Mixed race and proud: LA’s multi-heritage kids navigate their identity

Posted in Articles, Audio, Census/Demographics, Family/Parenting, Identity Development/Psychology, Media Archive, United States on 2017-02-08 21:03Z by Steven

Mixed race and proud: LA’s multi-heritage kids navigate their identity

89.3 KPCC Southern California Public Radio
Pasadena, California
2017-01-15

Deepa Fernandes

Soleil Simone Haight loves saying all three of her names, running them together with sheer glee in her voice. She also proudly declares that she is five years old, that she has curly hair like her mommy, and that she is from Africa.

But when she announces that she’s from Africa, she often encounters a momentary look of confusion from listeners that might have something to do with her blonde hair and fair skin. Dealing with that confused look is one small part of what it means to be a young mixed race child.

On the other hand, this sparkly kindergartener who has a black and Native American mom and a white dad is not confused. When asked why people have different colored skin, her response is matter-of-fact: “Because that’s the way they’re made.”

One of the biggest demographic changes over the last few decades has been in the number of children under five who are mixed race. In 1970, just 1 percent of babies had parents of different races. Today, it’s 10 percent…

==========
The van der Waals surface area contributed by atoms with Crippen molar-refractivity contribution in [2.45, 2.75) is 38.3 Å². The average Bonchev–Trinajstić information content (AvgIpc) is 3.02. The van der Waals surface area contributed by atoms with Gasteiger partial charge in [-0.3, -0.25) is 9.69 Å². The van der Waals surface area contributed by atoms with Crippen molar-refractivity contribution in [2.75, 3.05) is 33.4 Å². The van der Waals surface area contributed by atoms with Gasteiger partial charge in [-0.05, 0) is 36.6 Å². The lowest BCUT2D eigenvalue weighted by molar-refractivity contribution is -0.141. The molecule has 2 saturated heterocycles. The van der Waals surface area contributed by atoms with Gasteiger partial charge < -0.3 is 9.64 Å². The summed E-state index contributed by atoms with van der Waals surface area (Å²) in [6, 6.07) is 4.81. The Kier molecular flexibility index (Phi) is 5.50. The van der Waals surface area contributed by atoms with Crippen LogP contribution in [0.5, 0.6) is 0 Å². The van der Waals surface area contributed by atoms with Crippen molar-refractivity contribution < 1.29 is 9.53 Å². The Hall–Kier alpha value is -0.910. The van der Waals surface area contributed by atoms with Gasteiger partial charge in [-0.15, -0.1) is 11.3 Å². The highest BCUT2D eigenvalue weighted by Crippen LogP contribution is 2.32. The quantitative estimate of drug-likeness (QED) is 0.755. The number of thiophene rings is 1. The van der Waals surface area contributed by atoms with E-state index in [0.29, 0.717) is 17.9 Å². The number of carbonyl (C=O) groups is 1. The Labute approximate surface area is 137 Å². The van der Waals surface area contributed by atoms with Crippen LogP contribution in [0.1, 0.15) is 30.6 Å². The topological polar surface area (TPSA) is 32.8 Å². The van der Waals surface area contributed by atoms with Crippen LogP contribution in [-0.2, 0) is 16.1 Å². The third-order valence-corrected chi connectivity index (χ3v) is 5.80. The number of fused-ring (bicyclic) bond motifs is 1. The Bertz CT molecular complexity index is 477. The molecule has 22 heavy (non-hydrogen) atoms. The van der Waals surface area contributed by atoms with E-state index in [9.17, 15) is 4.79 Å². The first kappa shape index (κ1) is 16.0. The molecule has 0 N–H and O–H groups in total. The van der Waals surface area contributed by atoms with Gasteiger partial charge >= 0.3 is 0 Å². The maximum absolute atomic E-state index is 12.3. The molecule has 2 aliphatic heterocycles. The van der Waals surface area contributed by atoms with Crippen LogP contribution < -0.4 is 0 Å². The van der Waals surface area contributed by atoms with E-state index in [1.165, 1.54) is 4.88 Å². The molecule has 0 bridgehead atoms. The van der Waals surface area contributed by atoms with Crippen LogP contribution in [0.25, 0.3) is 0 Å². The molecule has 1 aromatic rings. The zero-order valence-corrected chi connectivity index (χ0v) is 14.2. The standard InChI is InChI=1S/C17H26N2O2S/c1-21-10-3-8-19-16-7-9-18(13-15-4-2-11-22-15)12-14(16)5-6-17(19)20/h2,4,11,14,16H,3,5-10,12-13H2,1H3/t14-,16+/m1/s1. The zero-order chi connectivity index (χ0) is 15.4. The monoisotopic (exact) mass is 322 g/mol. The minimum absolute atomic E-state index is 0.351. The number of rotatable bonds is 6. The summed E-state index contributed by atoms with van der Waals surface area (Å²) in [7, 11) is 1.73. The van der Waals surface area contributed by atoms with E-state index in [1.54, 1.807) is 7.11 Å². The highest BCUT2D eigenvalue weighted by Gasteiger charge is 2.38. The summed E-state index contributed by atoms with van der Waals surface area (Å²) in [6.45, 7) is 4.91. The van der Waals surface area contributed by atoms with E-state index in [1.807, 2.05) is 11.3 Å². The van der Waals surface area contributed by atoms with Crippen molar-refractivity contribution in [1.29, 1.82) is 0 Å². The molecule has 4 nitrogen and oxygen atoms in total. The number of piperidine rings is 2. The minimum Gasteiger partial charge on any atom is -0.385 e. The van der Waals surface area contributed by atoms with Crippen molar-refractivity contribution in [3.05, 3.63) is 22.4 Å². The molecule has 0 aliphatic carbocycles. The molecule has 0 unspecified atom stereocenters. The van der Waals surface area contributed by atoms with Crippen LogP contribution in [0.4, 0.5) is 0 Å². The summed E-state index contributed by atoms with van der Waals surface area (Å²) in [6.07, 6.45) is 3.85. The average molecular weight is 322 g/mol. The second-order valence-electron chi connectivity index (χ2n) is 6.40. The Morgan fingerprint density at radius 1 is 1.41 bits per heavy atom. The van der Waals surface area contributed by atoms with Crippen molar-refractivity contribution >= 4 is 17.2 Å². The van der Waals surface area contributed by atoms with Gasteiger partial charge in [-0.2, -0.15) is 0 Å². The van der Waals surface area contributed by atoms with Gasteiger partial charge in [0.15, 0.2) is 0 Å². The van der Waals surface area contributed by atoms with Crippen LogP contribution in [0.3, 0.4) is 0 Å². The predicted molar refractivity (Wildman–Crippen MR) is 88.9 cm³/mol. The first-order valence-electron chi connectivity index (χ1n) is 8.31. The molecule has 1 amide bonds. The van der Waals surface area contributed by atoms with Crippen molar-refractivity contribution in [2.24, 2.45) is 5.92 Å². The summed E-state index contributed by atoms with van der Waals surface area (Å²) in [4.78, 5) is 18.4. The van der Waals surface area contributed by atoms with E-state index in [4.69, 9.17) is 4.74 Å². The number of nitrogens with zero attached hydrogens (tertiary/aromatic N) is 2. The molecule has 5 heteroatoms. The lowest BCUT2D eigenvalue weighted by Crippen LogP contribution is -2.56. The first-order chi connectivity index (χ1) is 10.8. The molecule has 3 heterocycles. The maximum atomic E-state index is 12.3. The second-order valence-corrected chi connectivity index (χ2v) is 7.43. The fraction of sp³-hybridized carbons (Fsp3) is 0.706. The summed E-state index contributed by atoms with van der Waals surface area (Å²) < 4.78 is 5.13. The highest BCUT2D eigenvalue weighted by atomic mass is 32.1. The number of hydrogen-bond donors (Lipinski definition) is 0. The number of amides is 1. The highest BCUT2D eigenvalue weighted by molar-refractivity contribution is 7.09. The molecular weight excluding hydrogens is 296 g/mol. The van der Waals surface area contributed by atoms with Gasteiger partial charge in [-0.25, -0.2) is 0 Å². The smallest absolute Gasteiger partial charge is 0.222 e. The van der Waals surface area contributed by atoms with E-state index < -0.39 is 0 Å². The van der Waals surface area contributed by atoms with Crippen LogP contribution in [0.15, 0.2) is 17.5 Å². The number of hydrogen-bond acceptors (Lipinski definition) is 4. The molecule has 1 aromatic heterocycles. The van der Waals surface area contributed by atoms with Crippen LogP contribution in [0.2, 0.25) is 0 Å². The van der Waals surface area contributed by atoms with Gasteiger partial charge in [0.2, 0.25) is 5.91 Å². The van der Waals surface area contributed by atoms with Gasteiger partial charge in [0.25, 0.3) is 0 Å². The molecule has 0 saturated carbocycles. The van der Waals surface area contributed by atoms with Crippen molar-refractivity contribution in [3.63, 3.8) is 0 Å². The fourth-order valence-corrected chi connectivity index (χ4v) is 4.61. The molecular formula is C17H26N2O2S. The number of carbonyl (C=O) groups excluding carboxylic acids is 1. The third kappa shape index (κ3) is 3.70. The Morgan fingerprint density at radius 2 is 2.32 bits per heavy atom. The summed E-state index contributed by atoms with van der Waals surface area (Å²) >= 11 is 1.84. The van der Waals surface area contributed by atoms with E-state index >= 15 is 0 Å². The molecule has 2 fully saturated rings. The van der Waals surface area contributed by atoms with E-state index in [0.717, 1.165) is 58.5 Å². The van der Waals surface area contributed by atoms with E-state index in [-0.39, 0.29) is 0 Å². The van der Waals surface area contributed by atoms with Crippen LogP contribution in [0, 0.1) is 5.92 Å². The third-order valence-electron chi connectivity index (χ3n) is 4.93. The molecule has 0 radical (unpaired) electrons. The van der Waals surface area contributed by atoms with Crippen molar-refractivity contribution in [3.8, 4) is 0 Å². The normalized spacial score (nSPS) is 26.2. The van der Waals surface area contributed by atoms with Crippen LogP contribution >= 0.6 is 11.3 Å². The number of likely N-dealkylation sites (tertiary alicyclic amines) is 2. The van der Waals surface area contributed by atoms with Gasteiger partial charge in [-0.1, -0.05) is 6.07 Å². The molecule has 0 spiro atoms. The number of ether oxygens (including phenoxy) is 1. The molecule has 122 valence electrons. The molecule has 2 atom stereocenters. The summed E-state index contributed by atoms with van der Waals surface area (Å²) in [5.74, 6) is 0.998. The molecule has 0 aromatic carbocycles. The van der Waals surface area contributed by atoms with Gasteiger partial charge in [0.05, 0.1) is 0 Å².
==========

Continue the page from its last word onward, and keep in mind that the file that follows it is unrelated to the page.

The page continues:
…“Navigating identity, having to balance, having to favor one over the other in certain circumstances, all those things are really difficult and our children are going to go through it and so we have to equip ourselves with the ability to deal with it,” said Nayani.

Both these families had a rare moment of public celebration this past August when the Dodgers honored mixed race families by dedicating a game to people of multi-heritage. It came after years of advocacy work by a group called Multi-Racial Americans of Southern California (MRASC) [MASC].

At the game, the mayor’s office presented an award to the group for it’s work. Sonia Smith-Kang, vice president of MRASC, said it was an important moment recognizing the movement’s “collective dedication to the multiracial community.”

While families are themselves organizing to bring attention, resources and recognition to the needs of their multi-heritage children, the early education world is not really helping.  Erika Frankenberg, a professor of education and demography at Penn State University, who authored a report on preschool segregation, said too often children go to preschool with children exactly like themselves…

Read the entire story here. Download the story (00:04:22) here.

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Mixed Student Union Hosts Fourth Annual Heritage Conference

Posted in Articles, Campus Life, Media Archive, United States on 2016-06-06 18:51Z by Steven

Mixed Student Union Hosts Fourth Annual Heritage Conference

Pacific Ties
University of California, Los Angeles
2016-05-13

Ayesha Sheikh

UCLA’s Mixed Student Union (MSU) hosted their fourth annual Mixed Heritage Conference on April 30 in the James West Alumni Center. The organization’s goal for hosting the conference on campus, according to the organization’s co-director Ariel Pezner, was to spread awareness of mixed identity among student audiences within UCLA as well as circles of mixed groups outside UCLA.